Friday, February 6, 2015

New Practice Area? Three Simple Questions That Will Save You From Wasting Time And Money

Emerging legal issues, new legislation, new regulations and new technologies often present sexy new opportunities to form a new practice area. But the time, cost and use of marketing resources to launch a new practice area can be substantial. It can also distract the firm's focus from other, more promising opportunities. As a result, many new practice area initiatives sputter along in name only on the website, never reaching their full potential.

Why is that?

One reason is that the decision on whether to build a new practice capability is rarely subject to a rigorous due diligence process.  Questions with regard to how much opportunity there is, the level of investment required, the ramp up time and learning curve required and other important factors that underpin the success of the initiative rarely get asked, let alone thoroughly answered.

It's hard to douse the enthusiasm of a partner who is motivated to do business development. But constrained time and resources being what they are in most firms, it's important to choose investments in new marketing initiatives carefully. To hedge your bets,  the firm will need to answer three key questions: How will attorneys monetize their knowledge of this issue? Who needs the services? And, how well positioned is the firm to provide the services?

To dig deeper into the practice area's potential and guide the analysis of the market opportunity, follow this line of questioning and gather specific evidence where possible.

1. What is the billing potential of this work?

  •     What are the substantive legal issues in the new practice area?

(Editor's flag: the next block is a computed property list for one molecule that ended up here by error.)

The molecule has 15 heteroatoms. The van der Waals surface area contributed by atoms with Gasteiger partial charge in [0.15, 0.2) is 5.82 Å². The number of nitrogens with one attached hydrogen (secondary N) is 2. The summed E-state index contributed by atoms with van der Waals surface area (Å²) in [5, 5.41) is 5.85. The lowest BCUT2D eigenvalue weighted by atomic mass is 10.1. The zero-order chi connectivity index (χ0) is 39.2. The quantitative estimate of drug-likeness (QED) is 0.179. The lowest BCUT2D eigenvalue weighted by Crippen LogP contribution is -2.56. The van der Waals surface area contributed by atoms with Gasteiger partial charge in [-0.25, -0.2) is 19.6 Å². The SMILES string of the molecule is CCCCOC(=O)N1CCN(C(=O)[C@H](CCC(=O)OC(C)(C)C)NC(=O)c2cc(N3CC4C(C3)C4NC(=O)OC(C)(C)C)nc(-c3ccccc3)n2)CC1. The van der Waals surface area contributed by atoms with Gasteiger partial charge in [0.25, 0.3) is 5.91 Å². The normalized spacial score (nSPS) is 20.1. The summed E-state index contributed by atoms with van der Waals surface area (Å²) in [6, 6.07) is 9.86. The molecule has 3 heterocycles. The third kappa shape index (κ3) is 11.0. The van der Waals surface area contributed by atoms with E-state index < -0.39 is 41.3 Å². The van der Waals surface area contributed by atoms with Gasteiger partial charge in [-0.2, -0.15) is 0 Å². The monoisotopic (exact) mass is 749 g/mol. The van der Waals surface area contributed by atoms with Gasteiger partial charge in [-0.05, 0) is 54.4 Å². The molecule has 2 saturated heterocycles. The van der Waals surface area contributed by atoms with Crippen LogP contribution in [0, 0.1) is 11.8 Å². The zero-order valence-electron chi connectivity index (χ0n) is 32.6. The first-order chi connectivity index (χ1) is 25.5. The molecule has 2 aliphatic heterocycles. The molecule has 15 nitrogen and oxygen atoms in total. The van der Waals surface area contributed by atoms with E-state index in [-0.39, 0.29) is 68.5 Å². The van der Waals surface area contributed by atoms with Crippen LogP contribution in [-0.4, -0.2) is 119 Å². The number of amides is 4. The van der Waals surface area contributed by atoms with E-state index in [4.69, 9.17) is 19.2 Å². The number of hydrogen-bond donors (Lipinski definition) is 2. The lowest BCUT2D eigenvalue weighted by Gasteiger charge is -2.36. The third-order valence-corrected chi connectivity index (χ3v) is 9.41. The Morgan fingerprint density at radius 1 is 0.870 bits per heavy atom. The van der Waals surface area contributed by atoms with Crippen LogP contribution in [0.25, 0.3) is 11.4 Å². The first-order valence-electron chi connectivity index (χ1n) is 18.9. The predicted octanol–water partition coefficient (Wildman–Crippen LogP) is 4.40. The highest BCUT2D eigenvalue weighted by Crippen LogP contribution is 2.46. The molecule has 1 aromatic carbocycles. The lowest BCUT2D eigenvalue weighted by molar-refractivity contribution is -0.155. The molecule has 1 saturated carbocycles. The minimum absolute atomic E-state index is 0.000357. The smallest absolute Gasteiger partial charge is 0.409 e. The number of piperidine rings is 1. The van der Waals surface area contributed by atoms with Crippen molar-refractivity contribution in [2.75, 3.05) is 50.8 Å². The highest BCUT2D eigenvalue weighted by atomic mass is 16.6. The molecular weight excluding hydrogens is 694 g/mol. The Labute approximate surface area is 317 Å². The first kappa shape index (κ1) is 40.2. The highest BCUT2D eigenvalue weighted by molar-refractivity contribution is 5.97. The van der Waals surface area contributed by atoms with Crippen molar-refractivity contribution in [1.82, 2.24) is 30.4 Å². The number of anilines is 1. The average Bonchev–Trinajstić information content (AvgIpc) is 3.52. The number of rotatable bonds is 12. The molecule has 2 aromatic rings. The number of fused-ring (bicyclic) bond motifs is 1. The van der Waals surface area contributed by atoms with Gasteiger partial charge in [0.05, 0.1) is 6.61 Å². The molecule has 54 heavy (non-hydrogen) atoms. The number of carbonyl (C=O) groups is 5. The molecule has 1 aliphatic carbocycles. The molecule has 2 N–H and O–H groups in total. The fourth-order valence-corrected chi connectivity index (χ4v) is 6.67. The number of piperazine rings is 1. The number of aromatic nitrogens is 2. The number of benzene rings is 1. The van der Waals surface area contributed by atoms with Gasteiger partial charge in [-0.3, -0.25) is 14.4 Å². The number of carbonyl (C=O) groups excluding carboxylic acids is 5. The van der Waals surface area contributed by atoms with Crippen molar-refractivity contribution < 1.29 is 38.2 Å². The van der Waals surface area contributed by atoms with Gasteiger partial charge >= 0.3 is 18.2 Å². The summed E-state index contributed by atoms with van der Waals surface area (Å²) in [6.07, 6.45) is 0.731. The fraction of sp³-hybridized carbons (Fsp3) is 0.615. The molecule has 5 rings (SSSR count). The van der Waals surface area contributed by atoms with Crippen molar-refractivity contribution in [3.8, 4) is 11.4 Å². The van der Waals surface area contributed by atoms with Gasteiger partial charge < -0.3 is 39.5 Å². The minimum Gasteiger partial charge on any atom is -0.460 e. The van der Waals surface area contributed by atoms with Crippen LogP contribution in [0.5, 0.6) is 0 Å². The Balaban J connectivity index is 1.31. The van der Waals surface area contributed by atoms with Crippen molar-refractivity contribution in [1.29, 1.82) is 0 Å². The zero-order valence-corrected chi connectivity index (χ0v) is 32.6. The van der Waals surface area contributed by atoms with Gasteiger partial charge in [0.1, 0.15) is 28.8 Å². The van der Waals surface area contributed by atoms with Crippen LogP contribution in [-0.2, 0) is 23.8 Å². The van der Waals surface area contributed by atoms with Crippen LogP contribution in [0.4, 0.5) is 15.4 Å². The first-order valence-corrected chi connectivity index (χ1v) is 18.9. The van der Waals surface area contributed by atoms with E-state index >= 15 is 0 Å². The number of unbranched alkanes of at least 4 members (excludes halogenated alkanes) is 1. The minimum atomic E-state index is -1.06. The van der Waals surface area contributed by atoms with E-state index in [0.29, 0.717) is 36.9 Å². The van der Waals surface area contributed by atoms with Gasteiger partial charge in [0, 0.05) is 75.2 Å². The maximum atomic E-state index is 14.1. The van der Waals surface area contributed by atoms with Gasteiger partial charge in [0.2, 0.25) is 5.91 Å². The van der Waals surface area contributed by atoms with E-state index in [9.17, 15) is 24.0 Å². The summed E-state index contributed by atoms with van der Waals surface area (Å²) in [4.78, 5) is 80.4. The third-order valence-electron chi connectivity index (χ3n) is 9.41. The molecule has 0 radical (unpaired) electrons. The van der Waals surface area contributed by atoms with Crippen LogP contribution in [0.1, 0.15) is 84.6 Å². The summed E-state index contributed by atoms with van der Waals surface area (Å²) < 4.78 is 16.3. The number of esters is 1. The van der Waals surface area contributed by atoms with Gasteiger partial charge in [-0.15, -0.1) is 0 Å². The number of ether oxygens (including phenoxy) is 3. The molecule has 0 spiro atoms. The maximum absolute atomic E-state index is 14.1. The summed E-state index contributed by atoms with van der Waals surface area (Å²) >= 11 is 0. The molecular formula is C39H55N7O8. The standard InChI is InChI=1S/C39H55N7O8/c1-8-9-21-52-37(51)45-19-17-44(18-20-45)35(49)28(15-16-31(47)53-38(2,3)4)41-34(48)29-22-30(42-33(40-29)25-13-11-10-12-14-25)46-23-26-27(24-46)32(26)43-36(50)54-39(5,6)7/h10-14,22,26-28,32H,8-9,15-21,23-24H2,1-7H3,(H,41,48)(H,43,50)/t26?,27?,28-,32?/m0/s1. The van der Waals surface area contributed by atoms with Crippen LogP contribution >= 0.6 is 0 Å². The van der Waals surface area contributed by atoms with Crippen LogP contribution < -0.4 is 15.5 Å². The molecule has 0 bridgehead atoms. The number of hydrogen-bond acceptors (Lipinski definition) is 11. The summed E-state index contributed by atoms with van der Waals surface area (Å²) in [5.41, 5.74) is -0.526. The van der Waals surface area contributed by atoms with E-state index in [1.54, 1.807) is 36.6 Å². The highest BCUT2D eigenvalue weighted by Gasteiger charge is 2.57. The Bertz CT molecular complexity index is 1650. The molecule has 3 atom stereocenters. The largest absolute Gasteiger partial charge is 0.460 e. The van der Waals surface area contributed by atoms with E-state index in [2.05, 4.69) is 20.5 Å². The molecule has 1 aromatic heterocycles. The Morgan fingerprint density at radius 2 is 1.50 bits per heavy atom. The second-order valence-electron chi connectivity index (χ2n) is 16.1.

•     What are the questions of law that have not yet been addressed?
  •     What is the degree of regulatory oversight related to this issue currently. Is that oversight intensifying or easing?  
  •     How predictable are these issues? Are they fairly routine or are they dynamic and unpredictable?
  •     What other practices in the firm might benefit from or contribute to this new practice area?


2. Who is the target audience for the services?

  •     Which types of businesses and in which industries would the services be needed?
  •     Which existing clients of the firm would have need for this service /expertise?
  •      How strategically important are the issues to the company? What degree of risk do the issues present companies? What opportunities for growth do the issues present companies?


3. How well positioned is the firm to provide the services?

  •     Which other law firms or attorneys provides the advice or service currently?
  •     What areas of the law firm's current practice offering could lend credence to this new practice?
  •     Which lawyers in the firm currently have the experience and knowledge in this area? What substantive legal knowledge needs to be developed or researched?
  •     Which attorneys will dedicate the time to market the new practice area? What is their level of commitment to this project and their ability to dedicate other demands on their time?
  •     How would this practice be marketed and what costs would be associated with marketing this new practice?



While it's tempting to dive into a new practice group to gain an early entry advantage, the haste can make for a waste of valuable resources in the firm. Taking the time to clarify the opportunity will help to articulate the business opportunity clearly and lay the groundwork for a more strategic approach to the market.  

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